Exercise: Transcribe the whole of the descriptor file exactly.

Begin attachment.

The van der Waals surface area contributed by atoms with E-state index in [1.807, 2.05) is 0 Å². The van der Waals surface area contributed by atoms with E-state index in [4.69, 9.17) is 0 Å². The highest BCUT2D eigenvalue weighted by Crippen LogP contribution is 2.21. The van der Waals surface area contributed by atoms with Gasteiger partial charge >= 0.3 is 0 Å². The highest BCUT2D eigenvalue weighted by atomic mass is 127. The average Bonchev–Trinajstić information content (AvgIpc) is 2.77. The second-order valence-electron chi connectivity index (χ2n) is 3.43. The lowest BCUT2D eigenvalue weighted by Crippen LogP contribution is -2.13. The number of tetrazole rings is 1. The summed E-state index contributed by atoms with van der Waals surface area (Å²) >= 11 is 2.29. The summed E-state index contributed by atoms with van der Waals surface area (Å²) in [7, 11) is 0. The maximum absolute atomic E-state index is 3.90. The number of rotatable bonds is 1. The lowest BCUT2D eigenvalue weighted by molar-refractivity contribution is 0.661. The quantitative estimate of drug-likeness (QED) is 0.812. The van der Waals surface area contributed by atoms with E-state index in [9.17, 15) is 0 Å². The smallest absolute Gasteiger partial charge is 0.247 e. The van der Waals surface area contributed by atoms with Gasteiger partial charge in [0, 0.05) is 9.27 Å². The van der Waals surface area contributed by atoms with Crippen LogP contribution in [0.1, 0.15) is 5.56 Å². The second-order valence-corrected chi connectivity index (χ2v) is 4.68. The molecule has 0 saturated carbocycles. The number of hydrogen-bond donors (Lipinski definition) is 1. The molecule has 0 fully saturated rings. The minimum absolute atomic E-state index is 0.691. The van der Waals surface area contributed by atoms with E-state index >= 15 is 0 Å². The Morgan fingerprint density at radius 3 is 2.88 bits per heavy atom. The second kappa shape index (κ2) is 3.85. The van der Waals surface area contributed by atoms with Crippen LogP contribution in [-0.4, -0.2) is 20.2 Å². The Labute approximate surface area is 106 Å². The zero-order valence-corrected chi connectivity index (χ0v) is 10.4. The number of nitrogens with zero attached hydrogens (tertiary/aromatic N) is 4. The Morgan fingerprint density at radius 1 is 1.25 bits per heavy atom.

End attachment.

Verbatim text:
The van der Waals surface area contributed by atoms with E-state index in [1.807, 2.05) is 0 Å². The van der Waals surface area contributed by atoms with E-state index in [4.69, 9.17) is 0 Å². The highest BCUT2D eigenvalue weighted by Crippen LogP contribution is 2.21. The van der Waals surface area contributed by atoms with Gasteiger partial charge >= 0.3 is 0 Å². The highest BCUT2D eigenvalue weighted by atomic mass is 127. The average Bonchev–Trinajstić information content (AvgIpc) is 2.77. The second-order valence-electron chi connectivity index (χ2n) is 3.43. The lowest BCUT2D eigenvalue weighted by Crippen LogP contribution is -2.13. The number of tetrazole rings is 1. The summed E-state index contributed by atoms with van der Waals surface area (Å²) >= 11 is 2.29. The summed E-state index contributed by atoms with van der Waals surface area (Å²) in [7, 11) is 0. The maximum absolute atomic E-state index is 3.90. The number of rotatable bonds is 1. The lowest BCUT2D eigenvalue weighted by molar-refractivity contribution is 0.661. The quantitative estimate of drug-likeness (QED) is 0.812. The van der Waals surface area contributed by atoms with E-state index in [9.17, 15) is 0 Å². The smallest absolute Gasteiger partial charge is 0.247 e. The van der Waals surface area contributed by atoms with Gasteiger partial charge in [0, 0.05) is 9.27 Å². The van der Waals surface area contributed by atoms with Crippen LogP contribution in [0.1, 0.15) is 5.56 Å². The second-order valence-corrected chi connectivity index (χ2v) is 4.68. The molecule has 0 saturated carbocycles. The number of hydrogen-bond donors (Lipinski definition) is 1. The molecule has 0 fully saturated rings. The minimum absolute atomic E-state index is 0.691. The van der Waals surface area contributed by atoms with E-state index >= 15 is 0 Å². The Morgan fingerprint density at radius 3 is 2.88 bits per heavy atom. The second kappa shape index (κ2) is 3.85. The van der Waals surface area contributed by atoms with Crippen LogP contribution in [-0.4, -0.2) is 20.2 Å². The Labute approximate surface area is 106 Å². The zero-order valence-corrected chi connectivity index (χ0v) is 10.4. The number of nitrogens with zero attached hydrogens (tertiary/aromatic N) is 4. The Morgan fingerprint density at radius 1 is 1.25 bits per heavy atom.